Figure of Hercules

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Solid bronze sculptural representation of the Greek hero Heracles, known to the Romans as Hercules.

The semi-god is naked apart from the cap covering his head. The sculptural working of the torso and the back is notable. The figure stands out especially for the contrapposto, a positioning rarely found in the Etruscan epoch. The artist appears to be experimenting still with this new Greek concept. However, this attempt would seem to be an early one, given some of the technical faults. While the line descending from the pelvis in the front is correct, the one across the shoulders is awry. The lines at the back should also have been directed differently.

The right arm is bent upward with the hand extended toward the back of the head. The hole to be seen in the hand makes it plausible that he was wielding a club, one of his principal attributes. His pose suggests that he is about to strike something with it. The left arm is extended downward and so he may be thought to be holding the skin of the Nemean lion. This position is a clear image of Heracles as modelled by the Etruscans in bronze ex-votos. There is an endless number of parallels.

Heracles is the most famous hero in Greek mythology and perhaps also in all classic antiquity. His name comes from the goddess Hera and the Greek word “kleos” (glory), meaning “the glory of Hera”. He was considered to be the son of Zeus and Alceme, a mortal queen, foster son of Amphitryon and great-grandson of Perseus on his mother’s side. At birth he was given the name of Alcaeus or Alcides, in honour of his grandfather. This very word evokes the idea of strength. It was as an adult that he received the name with which he is known, imposed on him by Apollo through the Pythia, to indicate his condition as a follower of the goddess Hera. In ancient Rome as in Western Europe, he is better known as Hercules, and some Roman emperors, Commodus and Maximian among others, identified with his figure.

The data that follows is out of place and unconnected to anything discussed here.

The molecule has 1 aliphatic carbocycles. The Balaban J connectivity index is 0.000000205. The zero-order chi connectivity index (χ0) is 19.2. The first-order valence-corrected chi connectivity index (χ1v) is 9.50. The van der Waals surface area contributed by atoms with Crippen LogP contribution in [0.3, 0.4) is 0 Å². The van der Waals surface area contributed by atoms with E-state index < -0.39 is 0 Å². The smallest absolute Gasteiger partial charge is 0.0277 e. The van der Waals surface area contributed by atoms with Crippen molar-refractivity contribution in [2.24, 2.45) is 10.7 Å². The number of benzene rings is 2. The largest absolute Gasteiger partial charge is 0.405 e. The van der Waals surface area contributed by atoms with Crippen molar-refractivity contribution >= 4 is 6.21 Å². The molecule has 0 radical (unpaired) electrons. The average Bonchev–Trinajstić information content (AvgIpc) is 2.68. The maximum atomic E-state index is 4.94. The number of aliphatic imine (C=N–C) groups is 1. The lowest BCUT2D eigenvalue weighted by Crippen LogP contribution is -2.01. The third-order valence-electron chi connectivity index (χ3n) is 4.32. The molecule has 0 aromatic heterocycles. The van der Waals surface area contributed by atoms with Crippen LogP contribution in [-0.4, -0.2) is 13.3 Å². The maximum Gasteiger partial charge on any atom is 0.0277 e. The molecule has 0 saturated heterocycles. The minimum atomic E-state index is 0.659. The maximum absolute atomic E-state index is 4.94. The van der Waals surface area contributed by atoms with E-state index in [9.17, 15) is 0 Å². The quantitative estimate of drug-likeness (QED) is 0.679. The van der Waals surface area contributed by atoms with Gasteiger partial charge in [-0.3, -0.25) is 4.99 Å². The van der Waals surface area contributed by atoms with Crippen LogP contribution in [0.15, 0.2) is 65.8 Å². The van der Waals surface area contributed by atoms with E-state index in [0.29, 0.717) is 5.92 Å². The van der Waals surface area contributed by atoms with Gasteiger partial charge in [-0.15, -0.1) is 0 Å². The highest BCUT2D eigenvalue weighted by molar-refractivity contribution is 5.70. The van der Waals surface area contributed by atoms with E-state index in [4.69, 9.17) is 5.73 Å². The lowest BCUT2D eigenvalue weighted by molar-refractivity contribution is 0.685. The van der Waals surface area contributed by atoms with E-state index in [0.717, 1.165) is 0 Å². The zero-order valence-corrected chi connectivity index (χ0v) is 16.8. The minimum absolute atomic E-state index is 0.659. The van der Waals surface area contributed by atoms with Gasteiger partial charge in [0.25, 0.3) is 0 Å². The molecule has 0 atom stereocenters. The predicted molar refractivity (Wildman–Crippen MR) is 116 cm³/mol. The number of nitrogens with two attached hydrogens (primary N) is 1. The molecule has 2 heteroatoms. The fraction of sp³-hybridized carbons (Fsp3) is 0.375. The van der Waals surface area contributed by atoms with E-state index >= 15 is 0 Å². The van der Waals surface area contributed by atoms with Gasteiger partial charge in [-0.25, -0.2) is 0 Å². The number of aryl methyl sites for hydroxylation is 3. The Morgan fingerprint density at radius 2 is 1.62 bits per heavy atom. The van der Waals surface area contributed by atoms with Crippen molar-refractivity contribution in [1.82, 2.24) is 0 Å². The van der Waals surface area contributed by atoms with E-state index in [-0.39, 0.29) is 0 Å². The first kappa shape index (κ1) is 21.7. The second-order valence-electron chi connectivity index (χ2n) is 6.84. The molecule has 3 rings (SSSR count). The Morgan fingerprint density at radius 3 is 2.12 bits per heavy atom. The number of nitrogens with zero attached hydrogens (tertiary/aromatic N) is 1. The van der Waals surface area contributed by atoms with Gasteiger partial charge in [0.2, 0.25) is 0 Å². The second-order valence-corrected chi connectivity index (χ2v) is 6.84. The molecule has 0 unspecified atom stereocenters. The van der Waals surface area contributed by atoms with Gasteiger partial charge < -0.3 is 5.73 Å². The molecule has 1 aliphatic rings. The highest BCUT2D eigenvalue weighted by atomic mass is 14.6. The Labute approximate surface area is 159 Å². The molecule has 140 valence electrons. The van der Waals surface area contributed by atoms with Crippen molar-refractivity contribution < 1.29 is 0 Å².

His extraordinary strength is the most important of his attributes, but he is also known for courage, pride, a certain candour and formidable sexual prowess. He is considered to be the forbear of the kings of Sparta, and this was one of the reasons for the dissemination of his legend and cult, making Heracles the Dorian hero par excellence. There are many stories in mythology about him; the most important one is that of the Twelve Labours of Heracles. The stories in which he has the leading role form a cycle which is constant through all antiquity and for this reason it is difficult to give a chronological, or even a coherent exposition of them.

The technique of lost wax casting is a sculptural procedure using a mould made from a prototype of the piece to be worked, and this prototype is usually made from beeswax. This is covered with a thick layer of soft material, usually clay, which then solidifies. Once this has hardened it is put in a kiln where the wax inside melts and leaks out from expressly made holes in the clay. In its place molten metal is injected and this takes on the exact form of the mould. To extract the final piece the mould must be removed.

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